Last weekend, Brendan visited the Marfa Myths festival, held in the tiny Southwestern Texan town of Marfa. It has increasingly become the place to be and it’s hosted by indie-music label Mexican Summer and local art gallery Ballroom Marfa.
Below the artist, who has featured Disney animation in his work in the past, discuss a triptych of paintings he contributed to the show, which were inspired a scene from the 1940 Disney musical “Fantasia.”
On what is at the heart of these paintings
What I’m trying to kind of accomplish is maybe transcend the image a little bit through the material and the way I apply it. They’re sprayed oil. It’s traditional artist oil paint, but it’s sprayed in many, many, many layers. And there’s really nothing that speaks to any kind of, like, illusionistic deep space.
So, the clouds and the sky, on quick glance, you see them reading like the clouds in front and the sky in back. But when you actually spend a little time with it, there’s really no space implied. And so they’re kind of on one plane. So, it has an abstract quality, and the material is like, kind of first and foremost.
On the painters that have influenced him
Some of my biggest influences are landscape painters like Claude Lorrain, and Caspar David Friedrich, and, you know, [Joseph Mallord William] Turner, and [John] Constable. Like, these painters of skies are really, really important to me.
Those painters unapologetically sought to create or, at least, kind of illustrate — but I think create — a spiritual experience, using nature as their kind of subject, but understanding that, like, through the act of painting, there could be, like, a deeper connection to whatever nature was able to kind of provoke in a person. They thought painting could, too.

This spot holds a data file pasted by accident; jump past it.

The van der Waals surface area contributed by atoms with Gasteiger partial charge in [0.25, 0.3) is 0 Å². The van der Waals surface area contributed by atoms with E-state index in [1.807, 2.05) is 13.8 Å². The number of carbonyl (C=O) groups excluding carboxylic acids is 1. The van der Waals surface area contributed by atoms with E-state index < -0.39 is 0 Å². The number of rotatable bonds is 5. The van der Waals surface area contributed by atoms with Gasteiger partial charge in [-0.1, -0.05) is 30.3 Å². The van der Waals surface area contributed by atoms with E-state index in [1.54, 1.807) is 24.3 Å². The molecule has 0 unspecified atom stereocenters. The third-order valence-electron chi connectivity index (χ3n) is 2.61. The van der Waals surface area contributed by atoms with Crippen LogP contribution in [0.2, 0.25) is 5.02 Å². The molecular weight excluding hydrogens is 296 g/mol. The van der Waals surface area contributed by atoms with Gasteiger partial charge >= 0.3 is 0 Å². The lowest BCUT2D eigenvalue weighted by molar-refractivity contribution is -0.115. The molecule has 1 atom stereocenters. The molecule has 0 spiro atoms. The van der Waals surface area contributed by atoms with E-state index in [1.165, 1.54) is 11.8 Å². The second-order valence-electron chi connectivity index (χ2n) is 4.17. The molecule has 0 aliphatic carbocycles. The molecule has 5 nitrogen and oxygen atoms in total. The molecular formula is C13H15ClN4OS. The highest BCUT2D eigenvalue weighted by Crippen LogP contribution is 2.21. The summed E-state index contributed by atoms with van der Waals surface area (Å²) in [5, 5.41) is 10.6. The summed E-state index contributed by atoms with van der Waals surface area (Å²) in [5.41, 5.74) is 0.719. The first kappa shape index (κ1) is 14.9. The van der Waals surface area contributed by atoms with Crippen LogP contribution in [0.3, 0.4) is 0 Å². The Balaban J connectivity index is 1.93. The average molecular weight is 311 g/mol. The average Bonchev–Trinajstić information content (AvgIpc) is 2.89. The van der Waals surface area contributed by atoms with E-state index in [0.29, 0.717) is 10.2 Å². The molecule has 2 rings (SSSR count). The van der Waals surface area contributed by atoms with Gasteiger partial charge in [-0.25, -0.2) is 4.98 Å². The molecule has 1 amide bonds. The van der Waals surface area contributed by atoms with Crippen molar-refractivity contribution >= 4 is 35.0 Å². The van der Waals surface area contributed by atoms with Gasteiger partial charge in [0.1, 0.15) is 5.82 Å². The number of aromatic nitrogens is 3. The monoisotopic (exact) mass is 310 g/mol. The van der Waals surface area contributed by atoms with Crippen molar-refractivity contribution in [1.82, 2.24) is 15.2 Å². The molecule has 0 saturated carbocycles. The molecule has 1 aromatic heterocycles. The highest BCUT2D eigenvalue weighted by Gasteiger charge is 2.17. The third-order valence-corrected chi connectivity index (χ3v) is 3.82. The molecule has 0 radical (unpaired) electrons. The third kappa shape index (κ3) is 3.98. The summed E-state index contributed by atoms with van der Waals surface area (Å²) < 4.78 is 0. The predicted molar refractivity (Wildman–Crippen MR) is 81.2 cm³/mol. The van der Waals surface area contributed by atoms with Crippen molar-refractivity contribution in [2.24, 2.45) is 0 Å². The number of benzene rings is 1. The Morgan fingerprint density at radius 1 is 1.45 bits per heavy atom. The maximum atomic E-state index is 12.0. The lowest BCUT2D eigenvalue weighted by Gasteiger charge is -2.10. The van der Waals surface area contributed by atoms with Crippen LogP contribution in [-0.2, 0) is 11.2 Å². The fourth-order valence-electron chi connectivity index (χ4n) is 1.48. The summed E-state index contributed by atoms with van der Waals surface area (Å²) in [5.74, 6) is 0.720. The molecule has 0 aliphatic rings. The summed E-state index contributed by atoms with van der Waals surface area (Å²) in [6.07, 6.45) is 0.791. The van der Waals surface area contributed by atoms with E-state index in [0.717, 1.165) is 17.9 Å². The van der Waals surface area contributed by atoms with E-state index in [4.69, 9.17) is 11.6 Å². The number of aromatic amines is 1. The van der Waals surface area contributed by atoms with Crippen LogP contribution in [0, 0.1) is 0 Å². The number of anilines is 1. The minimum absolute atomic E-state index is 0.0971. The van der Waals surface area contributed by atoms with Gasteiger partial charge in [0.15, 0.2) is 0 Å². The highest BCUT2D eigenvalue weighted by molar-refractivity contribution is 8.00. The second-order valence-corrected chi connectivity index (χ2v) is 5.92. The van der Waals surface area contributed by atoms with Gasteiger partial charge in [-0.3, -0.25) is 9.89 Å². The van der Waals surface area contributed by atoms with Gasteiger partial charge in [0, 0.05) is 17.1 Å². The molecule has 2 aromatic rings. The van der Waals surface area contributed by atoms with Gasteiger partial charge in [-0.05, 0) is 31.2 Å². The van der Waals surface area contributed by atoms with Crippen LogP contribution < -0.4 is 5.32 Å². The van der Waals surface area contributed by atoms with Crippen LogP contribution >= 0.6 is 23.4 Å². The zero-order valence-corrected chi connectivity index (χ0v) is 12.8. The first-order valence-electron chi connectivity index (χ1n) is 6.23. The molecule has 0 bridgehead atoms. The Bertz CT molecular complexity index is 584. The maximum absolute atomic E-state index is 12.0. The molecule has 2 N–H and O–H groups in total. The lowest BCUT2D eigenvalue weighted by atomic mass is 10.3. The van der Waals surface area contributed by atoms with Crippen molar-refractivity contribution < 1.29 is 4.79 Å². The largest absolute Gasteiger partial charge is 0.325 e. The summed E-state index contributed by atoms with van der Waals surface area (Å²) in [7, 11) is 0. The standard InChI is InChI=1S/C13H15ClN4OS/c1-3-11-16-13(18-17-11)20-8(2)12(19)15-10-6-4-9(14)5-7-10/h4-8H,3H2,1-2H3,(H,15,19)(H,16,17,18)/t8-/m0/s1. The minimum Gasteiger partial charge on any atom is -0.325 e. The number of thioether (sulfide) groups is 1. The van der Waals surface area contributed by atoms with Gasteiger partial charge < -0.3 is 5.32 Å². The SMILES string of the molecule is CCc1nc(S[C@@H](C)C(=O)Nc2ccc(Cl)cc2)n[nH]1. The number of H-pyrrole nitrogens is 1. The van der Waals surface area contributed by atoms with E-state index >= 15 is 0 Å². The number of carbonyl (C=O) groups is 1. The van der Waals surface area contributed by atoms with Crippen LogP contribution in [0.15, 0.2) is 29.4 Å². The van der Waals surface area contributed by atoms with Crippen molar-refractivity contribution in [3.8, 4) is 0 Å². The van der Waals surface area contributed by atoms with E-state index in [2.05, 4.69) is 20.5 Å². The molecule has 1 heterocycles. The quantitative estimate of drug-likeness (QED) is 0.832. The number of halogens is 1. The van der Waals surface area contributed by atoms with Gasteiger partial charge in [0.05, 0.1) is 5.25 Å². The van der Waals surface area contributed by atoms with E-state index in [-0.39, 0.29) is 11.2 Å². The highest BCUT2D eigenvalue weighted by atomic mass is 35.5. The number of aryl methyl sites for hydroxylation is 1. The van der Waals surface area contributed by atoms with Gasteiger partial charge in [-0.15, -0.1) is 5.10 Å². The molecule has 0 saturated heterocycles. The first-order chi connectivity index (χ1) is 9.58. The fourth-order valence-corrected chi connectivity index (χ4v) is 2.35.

On why he’s drawn to the images from Disney animation
I mean, this is always a hard question for me to answer because Disney really, it is such a… like, it comes with so much baggage. It kind of like, became a big part of my work in a pretty fluid way. So I was never like, “I have this mission with Disney because it means this, this, and that.” You know, it really kind of developed.
There was a project 10 years, 15 years ago that I needed a fairy for, and I was going to use Tinkerbell. And then I was looking through the book, and I decided to use the fairy from Pinocchio. And I had the book, and then I finished that painting, and there was a different image from Pinocchio that spoke to me.
Then for many years, I didn’t use it. But there are certain images that stayed in my mind, which is the quality of Disney, and which is what I’m interested in. You know, we all carry it with us. It’s kind of like part of our basic kind of cultural vocabulary. And the idea that, like,the thing that’s made for every child can also be the most sublime thing, the most potent thing. And it has layers and layers and layers of meaning, like everything does, really, depending on how we come to it.
On what the average person can gain from looking at paintings
You know, like, there are no words. But I can share, like, why I do what I do is I believe strongly — and, you know, it’s no different from music or literature — these… the arts change the world. They just do. Like, I don’t know how, I don’t know why, and I don’t know, like, at what kind of pace they have their impact. You know, they seep, and, like, to spend an afternoon doing something that, like, has no purpose, really is important, you know?
Visual arts or a book or listening to music all give you that opportunity to… you know, there’s enjoyment in all of it. But there is also a curiosity to all of it that, like, allows us to kind of consider something without that point at the end of it. And I think that’s really important.
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